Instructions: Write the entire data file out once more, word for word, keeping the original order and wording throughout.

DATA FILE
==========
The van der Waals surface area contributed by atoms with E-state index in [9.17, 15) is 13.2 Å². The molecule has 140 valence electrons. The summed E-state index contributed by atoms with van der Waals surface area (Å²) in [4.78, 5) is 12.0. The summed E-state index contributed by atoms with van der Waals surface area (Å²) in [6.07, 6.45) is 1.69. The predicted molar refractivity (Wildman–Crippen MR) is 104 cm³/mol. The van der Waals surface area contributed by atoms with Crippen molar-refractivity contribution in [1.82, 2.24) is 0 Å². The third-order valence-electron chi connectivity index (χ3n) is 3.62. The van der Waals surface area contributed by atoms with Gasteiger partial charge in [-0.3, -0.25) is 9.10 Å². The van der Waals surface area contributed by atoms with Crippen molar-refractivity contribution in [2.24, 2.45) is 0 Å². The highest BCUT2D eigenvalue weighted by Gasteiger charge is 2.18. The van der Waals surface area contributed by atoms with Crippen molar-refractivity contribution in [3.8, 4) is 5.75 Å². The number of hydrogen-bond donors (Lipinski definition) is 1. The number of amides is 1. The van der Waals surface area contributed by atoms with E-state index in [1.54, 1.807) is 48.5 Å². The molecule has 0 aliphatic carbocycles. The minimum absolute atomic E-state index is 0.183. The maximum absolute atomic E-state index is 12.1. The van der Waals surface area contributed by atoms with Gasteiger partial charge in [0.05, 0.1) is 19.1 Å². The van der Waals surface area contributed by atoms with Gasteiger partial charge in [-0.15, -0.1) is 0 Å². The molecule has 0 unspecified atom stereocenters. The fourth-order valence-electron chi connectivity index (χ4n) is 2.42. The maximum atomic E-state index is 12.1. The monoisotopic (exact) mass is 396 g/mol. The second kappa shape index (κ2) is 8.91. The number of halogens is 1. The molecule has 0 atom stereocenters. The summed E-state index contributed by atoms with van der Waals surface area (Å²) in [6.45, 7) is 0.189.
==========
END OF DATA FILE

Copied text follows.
The van der Waals surface area contributed by atoms with E-state index in [9.17, 15) is 13.2 Å². The molecule has 140 valence electrons. The summed E-state index contributed by atoms with van der Waals surface area (Å²) in [4.78, 5) is 12.0. The summed E-state index contributed by atoms with van der Waals surface area (Å²) in [6.07, 6.45) is 1.69. The predicted molar refractivity (Wildman–Crippen MR) is 104 cm³/mol. The van der Waals surface area contributed by atoms with Crippen molar-refractivity contribution in [1.82, 2.24) is 0 Å². The third-order valence-electron chi connectivity index (χ3n) is 3.62. The van der Waals surface area contributed by atoms with Gasteiger partial charge in [-0.3, -0.25) is 9.10 Å². The van der Waals surface area contributed by atoms with Crippen molar-refractivity contribution in [2.24, 2.45) is 0 Å². The highest BCUT2D eigenvalue weighted by Gasteiger charge is 2.18. The van der Waals surface area contributed by atoms with Crippen molar-refractivity contribution in [3.8, 4) is 5.75 Å². The number of hydrogen-bond donors (Lipinski definition) is 1. The number of amides is 1. The van der Waals surface area contributed by atoms with E-state index in [1.54, 1.807) is 48.5 Å². The molecule has 0 aliphatic carbocycles. The minimum absolute atomic E-state index is 0.183. The maximum absolute atomic E-state index is 12.1. The van der Waals surface area contributed by atoms with Gasteiger partial charge in [0.05, 0.1) is 19.1 Å². The van der Waals surface area contributed by atoms with Gasteiger partial charge in [-0.15, -0.1) is 0 Å². The molecule has 0 unspecified atom stereocenters. The fourth-order valence-electron chi connectivity index (χ4n) is 2.42. The maximum atomic E-state index is 12.1. The monoisotopic (exact) mass is 396 g/mol. The second kappa shape index (κ2) is 8.91. The number of halogens is 1. The molecule has 0 atom stereocenters. The summed E-state index contributed by atoms with van der Waals surface area (Å²) in [6.45, 7) is 0.189.